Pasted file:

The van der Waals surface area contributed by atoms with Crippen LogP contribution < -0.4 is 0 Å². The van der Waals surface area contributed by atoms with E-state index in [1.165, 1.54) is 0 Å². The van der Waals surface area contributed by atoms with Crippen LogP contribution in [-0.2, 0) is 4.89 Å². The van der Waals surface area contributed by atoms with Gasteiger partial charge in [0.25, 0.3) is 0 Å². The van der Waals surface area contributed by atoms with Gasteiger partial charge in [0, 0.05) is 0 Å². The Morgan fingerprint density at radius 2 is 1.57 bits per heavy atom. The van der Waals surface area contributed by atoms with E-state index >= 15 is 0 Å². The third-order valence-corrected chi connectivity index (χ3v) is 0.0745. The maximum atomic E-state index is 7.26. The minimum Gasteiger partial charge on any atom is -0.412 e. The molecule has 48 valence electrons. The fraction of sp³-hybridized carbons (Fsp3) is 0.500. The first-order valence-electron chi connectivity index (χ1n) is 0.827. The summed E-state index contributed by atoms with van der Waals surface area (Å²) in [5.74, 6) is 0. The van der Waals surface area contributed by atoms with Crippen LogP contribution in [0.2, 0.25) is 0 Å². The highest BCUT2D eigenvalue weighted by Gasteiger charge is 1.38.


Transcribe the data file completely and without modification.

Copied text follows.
The van der Waals surface area contributed by atoms with Crippen LogP contribution < -0.4 is 0 Å². The van der Waals surface area contributed by atoms with E-state index in [1.165, 1.54) is 0 Å². The van der Waals surface area contributed by atoms with Crippen LogP contribution in [-0.2, 0) is 4.89 Å². The van der Waals surface area contributed by atoms with Gasteiger partial charge in [0.25, 0.3) is 0 Å². The van der Waals surface area contributed by atoms with Gasteiger partial charge in [0, 0.05) is 0 Å². The Morgan fingerprint density at radius 2 is 1.57 bits per heavy atom. The van der Waals surface area contributed by atoms with E-state index >= 15 is 0 Å². The third-order valence-corrected chi connectivity index (χ3v) is 0.0745. The maximum atomic E-state index is 7.26. The minimum Gasteiger partial charge on any atom is -0.412 e. The molecule has 48 valence electrons. The fraction of sp³-hybridized carbons (Fsp3) is 0.500. The first-order valence-electron chi connectivity index (χ1n) is 0.827. The summed E-state index contributed by atoms with van der Waals surface area (Å²) in [5.74, 6) is 0. The van der Waals surface area contributed by atoms with Crippen LogP contribution in [0.2, 0.25) is 0 Å². The highest BCUT2D eigenvalue weighted by Gasteiger charge is 1.38.